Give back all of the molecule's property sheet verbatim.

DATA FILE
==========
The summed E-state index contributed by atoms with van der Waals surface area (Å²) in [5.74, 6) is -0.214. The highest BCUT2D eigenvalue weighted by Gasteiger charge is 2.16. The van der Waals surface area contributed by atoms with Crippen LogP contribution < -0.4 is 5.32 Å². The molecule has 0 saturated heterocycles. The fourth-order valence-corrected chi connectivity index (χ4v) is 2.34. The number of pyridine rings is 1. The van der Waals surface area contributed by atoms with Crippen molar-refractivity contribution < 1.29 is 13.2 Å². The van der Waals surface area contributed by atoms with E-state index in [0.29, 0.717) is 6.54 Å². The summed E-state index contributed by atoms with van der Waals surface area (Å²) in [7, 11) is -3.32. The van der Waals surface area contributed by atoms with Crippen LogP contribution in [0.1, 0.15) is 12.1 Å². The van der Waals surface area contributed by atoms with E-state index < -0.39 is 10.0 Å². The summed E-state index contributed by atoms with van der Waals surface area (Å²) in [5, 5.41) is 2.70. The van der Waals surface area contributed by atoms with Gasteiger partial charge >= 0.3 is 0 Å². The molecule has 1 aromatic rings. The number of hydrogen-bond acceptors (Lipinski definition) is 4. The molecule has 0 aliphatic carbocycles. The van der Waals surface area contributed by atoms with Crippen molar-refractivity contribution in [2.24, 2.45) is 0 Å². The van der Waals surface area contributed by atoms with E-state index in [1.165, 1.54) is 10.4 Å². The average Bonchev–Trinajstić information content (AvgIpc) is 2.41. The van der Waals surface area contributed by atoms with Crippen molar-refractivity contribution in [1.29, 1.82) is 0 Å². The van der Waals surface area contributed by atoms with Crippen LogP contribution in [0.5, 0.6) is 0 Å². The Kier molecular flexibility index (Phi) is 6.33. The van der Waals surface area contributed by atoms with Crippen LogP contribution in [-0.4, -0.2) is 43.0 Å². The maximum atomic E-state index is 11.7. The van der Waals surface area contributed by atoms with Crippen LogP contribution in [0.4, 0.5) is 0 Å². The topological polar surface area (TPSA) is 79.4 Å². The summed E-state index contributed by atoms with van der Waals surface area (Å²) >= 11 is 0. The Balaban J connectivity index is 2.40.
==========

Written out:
The summed E-state index contributed by atoms with van der Waals surface area (Å²) in [5.74, 6) is -0.214. The highest BCUT2D eigenvalue weighted by Gasteiger charge is 2.16. The van der Waals surface area contributed by atoms with Crippen LogP contribution < -0.4 is 5.32 Å². The molecule has 0 saturated heterocycles. The fourth-order valence-corrected chi connectivity index (χ4v) is 2.34. The number of pyridine rings is 1. The van der Waals surface area contributed by atoms with Crippen molar-refractivity contribution < 1.29 is 13.2 Å². The van der Waals surface area contributed by atoms with E-state index in [0.29, 0.717) is 6.54 Å². The summed E-state index contributed by atoms with van der Waals surface area (Å²) in [7, 11) is -3.32. The van der Waals surface area contributed by atoms with Crippen LogP contribution in [0.1, 0.15) is 12.1 Å². The van der Waals surface area contributed by atoms with E-state index < -0.39 is 10.0 Å². The summed E-state index contributed by atoms with van der Waals surface area (Å²) in [5, 5.41) is 2.70. The van der Waals surface area contributed by atoms with Gasteiger partial charge >= 0.3 is 0 Å². The molecule has 1 aromatic rings. The number of hydrogen-bond acceptors (Lipinski definition) is 4. The molecule has 0 aliphatic carbocycles. The van der Waals surface area contributed by atoms with Crippen molar-refractivity contribution in [2.24, 2.45) is 0 Å². The van der Waals surface area contributed by atoms with E-state index in [1.165, 1.54) is 10.4 Å². The average Bonchev–Trinajstić information content (AvgIpc) is 2.41. The van der Waals surface area contributed by atoms with Crippen molar-refractivity contribution in [1.29, 1.82) is 0 Å². The van der Waals surface area contributed by atoms with Crippen LogP contribution in [0.5, 0.6) is 0 Å². The Kier molecular flexibility index (Phi) is 6.33. The van der Waals surface area contributed by atoms with Crippen LogP contribution in [-0.4, -0.2) is 43.0 Å². The maximum atomic E-state index is 11.7. The van der Waals surface area contributed by atoms with Crippen LogP contribution in [0.4, 0.5) is 0 Å². The topological polar surface area (TPSA) is 79.4 Å². The summed E-state index contributed by atoms with van der Waals surface area (Å²) >= 11 is 0. The Balaban J connectivity index is 2.40.